Safeguarding Independent Review of Solicitor-Client Privilege Claims
Resolution of the Federal, Provincial and Territorial Information and Privacy Commissioners
Iqaluit, Nunavut, October 17-18, 2017
Canada’s federal, provincial and territorial Information and Privacy Commissioners (IPCs) perform a vital oversight function by ensuring that public bodies comply with their obligations under access to information and privacy legislation. IPCs perform an important first level of independent review about the manner in which public bodies process requests for access to information.
The independent review function performed by each of Canada’s IPCs fundamentally depends on their ability to examine responsive records over which public bodies claim exemptions, including the exemption for solicitor-client privilege,1 in order to determine that such claims have been properly asserted.
In Alberta (Information and Privacy Commissioner) v. University of Calgary, 2016 SCC 53 (University of Calgary), the Supreme Court of Canada recently determined that the legislative language used in Alberta’s Freedom of Information and Protection of Privacy Act (FOIP) did not express a sufficiently clear and unambiguous intention to empower the Alberta Commissioner to compel records for review when solicitor-client privilege is claimed over those records. The Supreme Court reached this conclusion despite language in FOIP authorizing the Alberta Commissioner to compel the production of records notwithstanding “any privilege of the law of evidence.”
IPCs are concerned there is considerable variation in the legislative language used to confer powers, including the power to compel the production of records, upon IPCs at the federal, provincial and territorial levels. Given this variability, Canada’s IPCs are concerned about the potential ramifications of the Supreme Court’s ruling in University of Calgary for the proper functioning of access to information and privacy legislation across the country.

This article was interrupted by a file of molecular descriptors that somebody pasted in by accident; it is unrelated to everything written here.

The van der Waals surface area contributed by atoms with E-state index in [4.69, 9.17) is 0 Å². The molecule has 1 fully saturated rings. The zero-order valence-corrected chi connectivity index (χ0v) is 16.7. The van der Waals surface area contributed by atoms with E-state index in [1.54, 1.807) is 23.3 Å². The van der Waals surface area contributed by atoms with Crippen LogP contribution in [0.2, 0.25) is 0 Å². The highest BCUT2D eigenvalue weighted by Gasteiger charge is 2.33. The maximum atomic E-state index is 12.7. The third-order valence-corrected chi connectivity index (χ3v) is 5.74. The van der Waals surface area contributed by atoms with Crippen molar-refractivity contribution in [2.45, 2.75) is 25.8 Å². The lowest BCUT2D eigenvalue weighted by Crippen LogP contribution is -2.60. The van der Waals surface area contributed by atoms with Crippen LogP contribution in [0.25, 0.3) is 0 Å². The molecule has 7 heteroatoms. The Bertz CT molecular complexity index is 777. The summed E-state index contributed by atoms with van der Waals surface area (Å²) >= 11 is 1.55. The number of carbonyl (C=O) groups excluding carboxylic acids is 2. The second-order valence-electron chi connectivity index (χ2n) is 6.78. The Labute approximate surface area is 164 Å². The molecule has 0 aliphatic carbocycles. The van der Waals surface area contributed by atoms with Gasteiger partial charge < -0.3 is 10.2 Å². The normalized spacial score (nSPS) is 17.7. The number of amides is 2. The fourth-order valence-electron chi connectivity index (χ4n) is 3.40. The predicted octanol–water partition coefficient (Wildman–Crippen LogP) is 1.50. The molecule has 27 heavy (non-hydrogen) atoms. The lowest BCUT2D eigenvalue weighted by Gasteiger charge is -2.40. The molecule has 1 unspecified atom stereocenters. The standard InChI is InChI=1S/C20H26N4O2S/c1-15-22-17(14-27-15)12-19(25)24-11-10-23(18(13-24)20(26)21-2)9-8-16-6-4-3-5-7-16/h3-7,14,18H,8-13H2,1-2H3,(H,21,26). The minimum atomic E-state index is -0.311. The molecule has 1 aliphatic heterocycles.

- Access to information and privacy are quasi-constitutional rights that are fundamental to individual self-determination, democracy, accountability and good government;
- The decisions made by public bodies with respect to the disclosure of information must be independently reviewed in order to ensure that the fundamental objectives of access and privacy legislation at all levels are fulfilled;
- Canada’s IPCs perform an important first level of independent review by reviewing the manner in which public bodies process requests for access to information, including personal information. Canada’s IPCs have been tasked by Legislatures and Parliament with overseeing public bodies in this regard;
- Canada’s IPCs recognize the importance of the protections afforded by solicitor-client privilege for the proper functioning of Canada’s legal system;
- The IPCs have practices and procedures in place to ensure confidentiality and security of information provided to them, including information over which public bodies have claimed solicitor-client privilege;
- Providing IPCs with records over which solicitor-client privilege is claimed for the purposes of independent review does not constitute waiver of this privilege. The IPCs’ review of these records is only to confirm whether they are subject to solicitor-client privilege. IPCs do not disclose the records or use them for any other purpose; and
- The Supreme Court has determined that legislative language purporting to set aside solicitor- client privilege must be clear, explicit and unequivocal.
Where there is any doubt about the adequacy of existing legislative language, Canada’s IPCs call upon the governments in such jurisdictions to amend their access to information and privacy legislation to express the unambiguous intention that the associated Commissioner is authorized to compel the production of records over which solicitor-client privilege is claimed in order to determine whether this exemption has been properly asserted.
1 In this resolution, the term “solicitor-client privilege” includes litigation privilege